Despite an unexpected cold front, students opened their chests to the sky as strains of sitar music echoed in the Main Mall on Monday evening during the Art of Living’s free yoga session.
Art of Living teaches yoga and meditation techniques, which are often based on ancient traditions, said Ayush Dahiya, computer science freshman and YES+ coordinator. The type of breathing taught is called parnayam and can help with concentration and positive thinking.
“It gives you the knowledge and perspective to deal with everyday stress that nothing else can,” Dahiya said. “They are ancient methods tuned for modern times.”
The Art of Living focuses on bettering lives through yoga, meditation and service. The UT chapter of the Art of Living hosts Monday yoga sessions regularly, but usually holds them in the Texas Union.
“We’re trying to get the word out about Art of Living on campus,” Dahiya said. “We know a lot of people are interested in yoga but might be nervous, so we’re having it out in the open so everyone can just join in.”
Chemical engineering freshman Jade Jackson stopped in spontaneously while passing by, remembering the two Art of Living yoga classes she attended at the beginning of the year.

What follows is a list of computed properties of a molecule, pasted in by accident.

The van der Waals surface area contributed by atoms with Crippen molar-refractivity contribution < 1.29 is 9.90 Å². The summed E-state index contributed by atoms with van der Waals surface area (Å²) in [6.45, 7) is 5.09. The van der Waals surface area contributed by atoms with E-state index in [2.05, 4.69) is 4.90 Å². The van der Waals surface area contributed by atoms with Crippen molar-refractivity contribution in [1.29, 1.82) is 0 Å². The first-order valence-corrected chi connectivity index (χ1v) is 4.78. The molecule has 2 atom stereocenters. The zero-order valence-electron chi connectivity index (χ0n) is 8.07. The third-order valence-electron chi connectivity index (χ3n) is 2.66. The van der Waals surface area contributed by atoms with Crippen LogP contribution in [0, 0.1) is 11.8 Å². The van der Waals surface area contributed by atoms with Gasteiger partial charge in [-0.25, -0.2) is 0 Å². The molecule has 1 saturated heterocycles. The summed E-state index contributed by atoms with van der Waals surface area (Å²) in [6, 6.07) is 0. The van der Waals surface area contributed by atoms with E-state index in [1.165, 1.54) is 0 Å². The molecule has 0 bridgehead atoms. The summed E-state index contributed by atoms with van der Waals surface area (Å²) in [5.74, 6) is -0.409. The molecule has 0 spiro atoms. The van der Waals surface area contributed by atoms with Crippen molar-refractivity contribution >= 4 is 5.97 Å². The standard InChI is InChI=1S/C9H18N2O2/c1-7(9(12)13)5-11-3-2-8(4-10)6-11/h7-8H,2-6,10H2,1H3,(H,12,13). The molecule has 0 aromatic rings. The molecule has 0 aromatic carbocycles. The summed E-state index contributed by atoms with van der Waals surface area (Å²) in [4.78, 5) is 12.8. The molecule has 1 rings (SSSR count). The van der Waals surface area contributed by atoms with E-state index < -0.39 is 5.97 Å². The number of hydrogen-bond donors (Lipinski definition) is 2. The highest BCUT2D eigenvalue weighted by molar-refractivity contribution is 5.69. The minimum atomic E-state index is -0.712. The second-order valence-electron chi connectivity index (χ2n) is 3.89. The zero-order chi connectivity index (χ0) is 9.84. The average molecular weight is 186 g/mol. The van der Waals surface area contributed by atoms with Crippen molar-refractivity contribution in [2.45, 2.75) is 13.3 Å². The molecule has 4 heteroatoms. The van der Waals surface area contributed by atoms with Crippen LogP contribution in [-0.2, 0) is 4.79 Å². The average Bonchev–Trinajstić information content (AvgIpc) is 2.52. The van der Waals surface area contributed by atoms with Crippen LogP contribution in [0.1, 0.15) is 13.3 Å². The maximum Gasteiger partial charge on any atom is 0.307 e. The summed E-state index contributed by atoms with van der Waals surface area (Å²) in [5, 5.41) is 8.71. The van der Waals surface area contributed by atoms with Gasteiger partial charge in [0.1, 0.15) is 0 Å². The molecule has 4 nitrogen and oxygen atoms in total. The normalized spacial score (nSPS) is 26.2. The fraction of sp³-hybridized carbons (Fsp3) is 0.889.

“I don’t like cold weather, but it was worth it,” Jackson said. “It was really relaxing, and I had a kind of busy day.”
Art of Living president and neurobiology junior Arjun Adapalli, said he was pleased with the turnout, although the cold weather resulted in a smaller class.
“That was one thing that obviously turned away a lot of people,” Adapalli said. “Regardless, I’m glad that we’re doing this because just the people walking by and looking at us know we exist. And big or small turn out, I’m just doing the thing I like to do best.”
Art of Living is also preparing for a five-day course called the YES+ course, which will focus on stress-management techniques. Adapalli said he was inspired to re-start UT’s chapter of Art of Living after attending a YES+ course two years ago.
“It’s like a take-home practice that you can do every day for 30 minutes, which helps with overall positive outlook on life, enhanced concentration and better relationships,” Adapalli said. “Most importantly, it helps relieve stress.”
Printed on Tuesday, March 26, 2013 as: Finding inner peace